Southwestern Community College has had its fair share of challenges over the past few decades.
Nora Vargas says her willingness to face those challenges head on – even when it has led to bad press – demonstrates the kind of commitment to her community that she will bring if elected to the San Diego County Board of Supervisors.
But now those challenges are also being used to question her leadership.
Vargas is running against state Sen. Ben Hueso to replace outgoing Supervisor Greg Cox, who has represented District 1 on the board for more than two decades.
Mailers blasting Vargas’ record on Southwestern College’s Governing Board have been arriving at houses throughout District 1.
“Politician Nora Vargas’ Record Leading Southwestern College Speaks for Itself,” reads one of the mailers. “Cover ups and scandals. Bad judgment. Mismanagement. Sexual Harassment and Discrimination.”
Another mailer referred to a Voice of San Diego story about John Tolli, a former Southwestern professor was allowed to quietly resign after a trove of nude student photos and sex videos were found on his work computer, and Southwestern officials agreed not to mention the findings to prospective employers.
“On the Southwestern Community College Board, Nora Vargas helped cover up sexual harassment and let predators walk away,” the mailer says.
Indeed, Southwestern College has faced many issues since 2013, when Vargas was appointed to the board. In addition to Tolli, Southwestern grappled with anti-Black racism that has long plagued its campus. The community college was sanctioned by the accrediting commission in 2016. Before Vargas joined the board, the college was part of a massive pay-to-play contracting scandal involving the college and the Sweetwater and San Ysidro school districts.
Vargas said her biggest concern about the mailers, which have been paid for by a PAC called San Diegans for Good Government, Opposing Nora Vargas for Supervisor 2020, is the impact all the negativity will have on students.
While the mailers paint Vargas’ tenure as a failure, Vargas describes her time on the board as one that was difficult, but filled with many successes.
The reality is that Southwestern College is probably in better shape than it was years ago when officials were embroiled in a corruption scandal, but there is still much work to be done.
Vargas was appointed to Southwestern’s Governing Board in 2013 after the man elected to the position resigned in protest of a “lack of transparency” by the administration at the time, according to The Southwestern College Sun.
Vargas said part of the reason she decided to go through the appointment process when asked was because of her commitment to the community.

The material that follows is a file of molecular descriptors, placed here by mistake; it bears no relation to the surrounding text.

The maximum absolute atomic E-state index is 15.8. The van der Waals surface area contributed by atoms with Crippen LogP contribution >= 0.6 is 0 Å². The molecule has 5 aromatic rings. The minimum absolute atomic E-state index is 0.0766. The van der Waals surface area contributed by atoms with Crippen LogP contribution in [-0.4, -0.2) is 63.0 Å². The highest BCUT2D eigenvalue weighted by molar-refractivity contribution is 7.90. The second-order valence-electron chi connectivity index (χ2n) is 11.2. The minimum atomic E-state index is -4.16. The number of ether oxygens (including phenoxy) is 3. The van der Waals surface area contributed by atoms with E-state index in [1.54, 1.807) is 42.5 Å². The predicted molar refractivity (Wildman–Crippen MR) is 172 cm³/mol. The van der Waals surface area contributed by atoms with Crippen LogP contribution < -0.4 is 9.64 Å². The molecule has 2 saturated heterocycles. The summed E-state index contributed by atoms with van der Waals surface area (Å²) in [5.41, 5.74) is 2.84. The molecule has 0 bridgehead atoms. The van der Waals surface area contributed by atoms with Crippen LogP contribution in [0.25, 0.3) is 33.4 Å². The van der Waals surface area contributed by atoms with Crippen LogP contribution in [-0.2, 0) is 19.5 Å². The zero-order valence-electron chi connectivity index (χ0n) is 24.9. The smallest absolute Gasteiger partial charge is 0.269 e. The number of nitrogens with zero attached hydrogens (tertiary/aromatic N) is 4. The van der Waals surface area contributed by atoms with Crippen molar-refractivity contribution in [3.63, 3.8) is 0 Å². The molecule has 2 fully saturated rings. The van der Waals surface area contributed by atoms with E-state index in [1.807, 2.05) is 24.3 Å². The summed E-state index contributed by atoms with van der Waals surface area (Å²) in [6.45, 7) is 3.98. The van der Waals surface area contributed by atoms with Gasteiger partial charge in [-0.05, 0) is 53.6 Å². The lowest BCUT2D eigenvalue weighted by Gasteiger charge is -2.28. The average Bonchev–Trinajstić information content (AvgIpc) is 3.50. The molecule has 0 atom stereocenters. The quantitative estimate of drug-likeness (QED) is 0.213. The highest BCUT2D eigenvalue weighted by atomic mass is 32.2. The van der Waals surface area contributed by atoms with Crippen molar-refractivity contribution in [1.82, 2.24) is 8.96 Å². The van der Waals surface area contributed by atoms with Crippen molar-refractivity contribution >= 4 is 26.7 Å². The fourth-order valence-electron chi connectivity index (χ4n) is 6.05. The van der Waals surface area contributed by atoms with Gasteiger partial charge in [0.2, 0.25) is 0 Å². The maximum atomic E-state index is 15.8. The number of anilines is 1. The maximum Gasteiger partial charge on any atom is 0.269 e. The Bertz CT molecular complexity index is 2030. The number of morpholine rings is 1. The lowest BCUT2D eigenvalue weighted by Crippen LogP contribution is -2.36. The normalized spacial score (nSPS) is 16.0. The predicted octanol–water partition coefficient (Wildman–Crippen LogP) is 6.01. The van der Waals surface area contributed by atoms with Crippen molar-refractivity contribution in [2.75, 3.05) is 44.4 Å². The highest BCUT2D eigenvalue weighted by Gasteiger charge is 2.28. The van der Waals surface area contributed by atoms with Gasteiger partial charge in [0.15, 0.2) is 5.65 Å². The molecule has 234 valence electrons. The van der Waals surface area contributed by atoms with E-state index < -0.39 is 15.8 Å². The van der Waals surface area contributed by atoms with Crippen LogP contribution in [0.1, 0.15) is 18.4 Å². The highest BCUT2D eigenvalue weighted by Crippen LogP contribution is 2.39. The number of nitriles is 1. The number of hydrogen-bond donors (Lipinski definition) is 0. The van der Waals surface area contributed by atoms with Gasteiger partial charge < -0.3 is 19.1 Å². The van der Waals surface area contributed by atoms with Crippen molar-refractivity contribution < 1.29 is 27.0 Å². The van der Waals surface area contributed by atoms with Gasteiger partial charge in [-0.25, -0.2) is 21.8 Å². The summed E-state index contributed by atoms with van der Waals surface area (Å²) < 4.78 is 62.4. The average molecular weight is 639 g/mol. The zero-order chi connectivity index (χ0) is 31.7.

“It’s hard to be on community college boards as is,” Vargas said, noting that board members have to dedicate a lot of time to the schools for little to no pay. “There were the pay-to-play scandals and there had been a general culture of absence of accountability since the early 2000s. Southwestern College was a tough place.”
After she was appointed, Vargas ran for and won the seat twice, both times unopposed – a testament to the fact that positions on community college boards are difficult and not sought by many, she said.
Vargas said she and the board led the search for Southwestern College President Kindred Murillo, who transformed the university.
“I made a commitment that we were going to deal with things head-on,” Vargas said. “I think these scandals that have been in the news recently were really the result of us trying to resolve some of the issues. I’ve made some really tough decisions and sometimes they weren’t popular.”
Vargas also said that the mailers and news often don’t cover some of the strides the college has made in the past several years. Between the 2013-14 and 2014-15 academic years, the numbers of Southwestern College graduates who transferred to four-year universities increased by 138 percent. She said the Governing Board also is saving taxpayers more than $10 million over the next 20 years since they voted to refinance a portion of Proposition R bonds in June.
“In her capacity as a Governing Board trustee, Nora Vargas has repeatedly taken the initiative in engaging in productive dialogue and discussion around controversial and relevant issues with campus groups and the campus community as a whole, and has served the community and students here at Southwestern College well,” said S. Rob Shaffer, president of the Southwestern College Education Association, the faculty union, in a statement. “Additionally, Ms. Vargas was instrumental and resolute in the hiring of an equity-minded college president.”